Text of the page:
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shifting usage of "want"

From:René Uittenbogaard <ruittenb@...>
Date:Wednesday, April 16, 2008, 12:36
In Dutch, the conjunction "want" (because; French "car", not "parce que")
is undergoing a shift in usage.

The original usage is something like:

Hij kon niet komen, want hij was ziek.
He couldn't come, because he was ill.

In which "want" is clearly a conjunction.

Lately the following usage is observed (but still considered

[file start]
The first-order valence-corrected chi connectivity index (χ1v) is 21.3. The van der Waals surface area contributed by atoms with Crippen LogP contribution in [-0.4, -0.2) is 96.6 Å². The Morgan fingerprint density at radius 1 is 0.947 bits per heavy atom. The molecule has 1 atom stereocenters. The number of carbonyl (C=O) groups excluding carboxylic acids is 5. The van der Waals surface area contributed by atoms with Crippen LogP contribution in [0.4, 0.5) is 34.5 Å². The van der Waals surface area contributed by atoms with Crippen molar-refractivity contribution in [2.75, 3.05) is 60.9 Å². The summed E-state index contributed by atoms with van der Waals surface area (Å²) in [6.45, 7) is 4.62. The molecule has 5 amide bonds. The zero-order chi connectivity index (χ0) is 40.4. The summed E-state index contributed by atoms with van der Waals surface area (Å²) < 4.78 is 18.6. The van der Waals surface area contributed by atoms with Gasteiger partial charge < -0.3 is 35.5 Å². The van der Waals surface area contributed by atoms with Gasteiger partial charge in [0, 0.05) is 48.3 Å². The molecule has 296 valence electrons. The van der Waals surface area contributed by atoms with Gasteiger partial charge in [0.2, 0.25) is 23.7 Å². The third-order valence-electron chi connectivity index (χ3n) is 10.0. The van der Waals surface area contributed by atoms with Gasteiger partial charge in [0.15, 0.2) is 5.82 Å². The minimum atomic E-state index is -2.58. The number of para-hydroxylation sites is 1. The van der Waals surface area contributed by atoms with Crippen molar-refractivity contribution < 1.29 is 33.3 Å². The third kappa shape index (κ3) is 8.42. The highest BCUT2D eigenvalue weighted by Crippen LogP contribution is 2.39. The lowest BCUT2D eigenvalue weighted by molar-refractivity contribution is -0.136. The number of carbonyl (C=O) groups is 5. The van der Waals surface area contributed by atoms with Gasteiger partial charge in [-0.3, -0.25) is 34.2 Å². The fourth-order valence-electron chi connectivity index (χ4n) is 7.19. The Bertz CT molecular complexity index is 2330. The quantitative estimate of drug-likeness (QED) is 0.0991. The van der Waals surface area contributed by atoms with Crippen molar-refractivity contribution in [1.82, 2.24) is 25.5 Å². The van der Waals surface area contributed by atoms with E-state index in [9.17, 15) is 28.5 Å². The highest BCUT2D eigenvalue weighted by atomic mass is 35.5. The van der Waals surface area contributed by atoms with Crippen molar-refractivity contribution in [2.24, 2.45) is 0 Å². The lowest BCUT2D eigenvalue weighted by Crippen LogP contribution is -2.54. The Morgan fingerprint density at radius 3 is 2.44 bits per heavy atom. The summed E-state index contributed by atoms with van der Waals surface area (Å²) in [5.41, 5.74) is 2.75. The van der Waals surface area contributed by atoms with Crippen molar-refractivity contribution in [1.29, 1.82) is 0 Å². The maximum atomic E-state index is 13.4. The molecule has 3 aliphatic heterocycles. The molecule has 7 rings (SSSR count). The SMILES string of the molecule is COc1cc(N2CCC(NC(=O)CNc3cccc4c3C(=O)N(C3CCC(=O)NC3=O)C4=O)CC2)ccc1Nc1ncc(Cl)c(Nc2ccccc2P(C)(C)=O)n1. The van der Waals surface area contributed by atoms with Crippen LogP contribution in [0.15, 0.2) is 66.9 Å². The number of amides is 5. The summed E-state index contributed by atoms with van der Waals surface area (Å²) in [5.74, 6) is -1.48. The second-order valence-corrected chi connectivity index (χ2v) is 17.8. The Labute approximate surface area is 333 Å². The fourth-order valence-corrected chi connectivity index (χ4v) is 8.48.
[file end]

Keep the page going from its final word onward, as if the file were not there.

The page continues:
wrong by some/many):

De kast heeft op zolder gestaan,
  want niet groot genoeg voor onze behoeften.
The cupboard stood in the attic,
  because not big enough for our needs.

De haring is meer dan niet lekker, want bedorven.
The herring is more than not tasty, because spoiled.

Deze snoepjes zijn erg gezond, want met vitamine C.
These sweets are very healthy, because with vitamin C.

What I'm wondering:

Can "want" still be called a conjunction in sentences like these?
Is this kind of usage observed in other languages (nat- or con-)?